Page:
“I met my current boyfriend here. I was throwing a party for my medical recovery and we all decided to go to WeHo afterward. Thank god we did.”
— Queering the Map, West Hollywood
“We broke up, then came here anyway. You ordered the stuffed avocado like always.”
— Queering the Map, Santa Monica Boulevard on the Eastside of Los Angeles
“I saw my wife for the first time right here. We were in the staging area of the parade route for Pride and she was walking up the hill on Crescent Heights toward me when I saw her for the first time.”
— Queering the Map, near Crescent Heights Boulevard in West Hollywood.
“We broke up here. It was amazing in the beginning and not so amazing in the end. We loved each other so much, and I won’t ever regret it.”
— Queering the Map, West 4th St. near South Hill Street in downtown Los Angeles.
“We both kissed you goodbye, and it was the only time a third person felt right.”
— Queering the Map, Union Station in downtown Los Angeles.
Love, lust, heartbreak. Coming out as gay, lesbian, transgender or just plain old queer.
We all have those stories, whether in West Hollywood, Silver Lake, Paris or Tehran. One place to preserve them and share them with others is Queering the Map.
As it explains on its Facebook page, “Queering the Map is a community-generated mapping project that geo-locates queer moments, memories and histories in both cyber and physical space. ”
“As queer life becomes increasingly less centered around specific neighborhoods and the buildings within them, notions of ‘queer spaces’ become more abstract and less tied to concrete geographical locations,” the website explains. “The intent of the Queering the Map project is to collectively document the spaces that hold queer memory, from park benches to parking garages, to mark moments of queerness wherever they occur.
“There are no guidelines to what constitutes an act of queering space. If it counts to you, then it counts for Queering the Map. Anything from direct action activism to a conversation expressing preferred pronouns, from flirtatious glances to weekend long sex parties; all are part of the project of queering space. Queer history matters and elders of the community are encouraged to add moments and places of historical significance to the map that enrich our collective memory.”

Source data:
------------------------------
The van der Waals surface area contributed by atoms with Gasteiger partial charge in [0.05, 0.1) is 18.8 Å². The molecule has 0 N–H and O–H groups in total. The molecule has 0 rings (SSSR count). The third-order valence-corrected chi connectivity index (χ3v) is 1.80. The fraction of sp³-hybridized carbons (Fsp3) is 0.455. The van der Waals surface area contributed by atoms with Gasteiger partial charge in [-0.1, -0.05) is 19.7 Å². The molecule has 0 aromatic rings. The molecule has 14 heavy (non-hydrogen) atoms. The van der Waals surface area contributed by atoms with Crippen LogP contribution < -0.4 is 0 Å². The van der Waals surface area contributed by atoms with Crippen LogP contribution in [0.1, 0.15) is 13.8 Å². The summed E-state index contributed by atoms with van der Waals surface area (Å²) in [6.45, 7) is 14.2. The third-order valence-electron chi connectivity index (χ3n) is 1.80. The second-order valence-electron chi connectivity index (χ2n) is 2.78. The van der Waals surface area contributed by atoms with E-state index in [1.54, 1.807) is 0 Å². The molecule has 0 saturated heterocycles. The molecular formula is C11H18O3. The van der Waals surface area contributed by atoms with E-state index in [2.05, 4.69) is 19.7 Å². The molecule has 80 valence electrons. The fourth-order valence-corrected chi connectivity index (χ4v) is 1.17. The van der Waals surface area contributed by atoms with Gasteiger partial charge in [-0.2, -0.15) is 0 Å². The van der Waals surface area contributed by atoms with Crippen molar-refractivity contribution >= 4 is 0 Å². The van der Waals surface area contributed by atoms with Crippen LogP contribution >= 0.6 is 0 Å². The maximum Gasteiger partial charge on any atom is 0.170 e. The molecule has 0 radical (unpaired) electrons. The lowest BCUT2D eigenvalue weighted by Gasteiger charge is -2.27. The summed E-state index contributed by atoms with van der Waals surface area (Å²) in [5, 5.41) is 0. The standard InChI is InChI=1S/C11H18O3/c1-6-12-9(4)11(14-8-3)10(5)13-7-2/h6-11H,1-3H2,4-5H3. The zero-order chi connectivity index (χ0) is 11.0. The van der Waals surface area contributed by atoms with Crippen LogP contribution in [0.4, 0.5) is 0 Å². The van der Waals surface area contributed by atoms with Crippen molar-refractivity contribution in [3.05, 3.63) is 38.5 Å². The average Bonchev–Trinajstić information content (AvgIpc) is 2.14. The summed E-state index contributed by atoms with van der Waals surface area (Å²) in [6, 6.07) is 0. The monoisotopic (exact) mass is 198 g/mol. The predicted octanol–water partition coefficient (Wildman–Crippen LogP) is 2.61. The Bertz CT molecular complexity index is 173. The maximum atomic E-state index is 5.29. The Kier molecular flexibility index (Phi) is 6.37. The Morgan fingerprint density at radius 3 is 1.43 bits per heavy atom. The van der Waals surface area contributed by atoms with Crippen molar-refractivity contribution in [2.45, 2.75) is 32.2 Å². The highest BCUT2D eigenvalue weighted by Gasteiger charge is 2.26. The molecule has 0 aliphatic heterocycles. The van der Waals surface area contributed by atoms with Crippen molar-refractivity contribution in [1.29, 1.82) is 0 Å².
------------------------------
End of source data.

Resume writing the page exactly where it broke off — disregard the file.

Queering the Map was developed by Lucas LaRochelle. In an interview with ProjectMyopia.com, LaRochelle is described, using non-gender identified pronouns, as a multidisciplinary designer using their work as a tool to both critique contemporary culture and explore tangible alternatives…. They received a certificate in Co-Design from the Utrecht University of Applied Sciences in 2016, and are currently completing their BFA in Design and Computation Arts at Concordia University. They are a member of the Speculative Life Lab, where they research and develop projects at the intersection of the life sciences, architecture and design, and computational media.”
Queering the Map launched in February and grew rapidly, getting 6,000 posts within days. But then it was hacked by a supporter of Donald Trump, who flooded the site with “Make America Great Again” posts LaRochelle has since moved the site to a more secure server and put in place a process for moderating posts.
When the site launches in your browser, Queering The Map does not capture personal data such as a user’s location or email address so as to preserve the user’s privacy and anonymity.
That’s likely what has encouraged posts from oppressive lands such as Kazakhastan, where this was posted:
“I came out as a lesbian to my new friends in Astana. They accepted me with unbelievable warmth, and I felt safe and happy. Я сказала мой новым друзьям, что я – лесбиянка. Они были так принимающими и теплыми, что я самочувствовала себя в безопасности и очень радовалась 💜”
And then there is this sad post from Najaf in Iraq:
“Where I was first molested. I will always have some resentment towards this city and its people. Molestation is a problem that runs deep in this VERY conservative community. I hope I live to see the day that people responsible brought to justice.”